“We’re in such a hurry most of the time we never get much chance to talk. The result is a kind of endless day-to-day shallowness, a monotony that leaves a person wondering years later where all the time went and sorry that it’s all gone. ” 

15. Slaughterhouse Five by Kurt Vonnegut

“It is just an illusion here on Earth that one moment follows another one, like beads on a string, and that once a moment is gone, it is gone forever.” 

16. The Things They Carried by Tim O’Brien

“A thing may happen and be a total lie; another thing may not happen and be truer than the truth.” 

17. The Street of Crocodiles by Bruno Schulz

“The days hardened with cold and boredom like last year’s loaves of bread. One began to cut them with blunt knives without appetite, with a lazy indifference.” 

18. The Unbearable Lightness of Being by Milan Kundera

“The only relationship that can make both partners happy is one in which sentimentality has no place and neither partner makes any claim on the life and freedom of the other.” 

19. Catch-22 by Joseph Heller

“It doesn’t make a damned bit of difference who wins the war to someone who’s dead.” 

20. Fahrenheit 451 by Ray Bradbury

“Stuff your eyes with wonder, he said, live as if you’d drop dead in ten seconds. See the world. It’s more fantastic than any dream made or paid for in factories.” 

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21. The God Delusion by Richard Dawkins

“We are all atheists about most of the gods that humanity has ever believed in. Some of us just go one god further.” 

22. The Great Gatsby by F. Scott Fitzgerald

“I was within and without. Simultaneously enchanted and repelled by the inexhaustible variety of life.” 

23. The Catcher in the Rye by J.D. Salinger

“Among other things, you’ll find that you’re not the first person who was ever confused and frightened and even sickened by human behavior. You’re by no means alone on that score, you’ll be excited and stimulated to know. Many, many men have been just as troubled morally and spiritually as you are right now.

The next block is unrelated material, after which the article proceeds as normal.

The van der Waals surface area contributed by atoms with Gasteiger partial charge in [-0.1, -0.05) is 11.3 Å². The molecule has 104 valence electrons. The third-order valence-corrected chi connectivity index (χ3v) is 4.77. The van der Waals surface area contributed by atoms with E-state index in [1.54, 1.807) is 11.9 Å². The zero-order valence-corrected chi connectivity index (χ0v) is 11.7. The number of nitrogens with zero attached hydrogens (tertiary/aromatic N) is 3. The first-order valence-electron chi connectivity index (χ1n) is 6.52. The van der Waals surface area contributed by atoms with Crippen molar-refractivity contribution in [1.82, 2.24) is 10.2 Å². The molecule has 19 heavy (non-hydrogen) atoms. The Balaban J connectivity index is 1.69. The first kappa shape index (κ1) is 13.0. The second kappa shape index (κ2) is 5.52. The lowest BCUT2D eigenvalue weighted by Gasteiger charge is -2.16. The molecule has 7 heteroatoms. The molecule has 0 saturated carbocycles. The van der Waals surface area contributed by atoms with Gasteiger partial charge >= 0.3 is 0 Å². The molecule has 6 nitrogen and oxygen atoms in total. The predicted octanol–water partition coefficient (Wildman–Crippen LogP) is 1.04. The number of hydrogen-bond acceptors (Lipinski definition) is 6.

24. The Curious Incident of the Dog in Night-Time by Mark Haddon

“I think people believe in heaven because they don’t like the idea of dying, because they want to carry on living and they don’t like the idea that other people will move into their house and put their things into the rubbish.” 

25. Of Mice and Men by John Steinbeck

“As happens sometimes, a moment settled and hovered and remained for much more than a moment. And sound stopped and movement stopped for much, much more than a moment.” 

26. Hell’s Angels by Hunter S. Thompson

“There is not much mental distance between a feeling of having been screwed and the ethic of total retaliation, or at least the kind of random revenge that comes with outraging the public decency.” 

27. The Autobiography of Malcolm X by Alex Haley

“Hence I have no mercy or compassion in me for a society that will crush people, and then penalize them for not being able to stand up under the weight.” 

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28. The Hitchhiker’s Guide to the Galaxy by Douglass Adams

“He felt that his whole life was some kind of dream and he sometimes wondered whose it was and whether they were enjoying it.” 

29. Never Let Me Go by Kazuo Ishiguro

“We took away your art because we thought it would reveal your souls. Or to put it more finely, we did it to prove you had souls at all.” 

30. The Stranger by Albert Camus

“I looked up at the mass of signs and stars in the night sky and laid myself open for the first time to the benign indifference of the world.” 

Photo Credit: elenadelpalacio via Compfight cc

Featured photo credit: Elena Del Palacio via flickr.com

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Last Updated on July 20, 2021

How to Overcome the Fear of Public Speaking (A Step-by-Step Guide)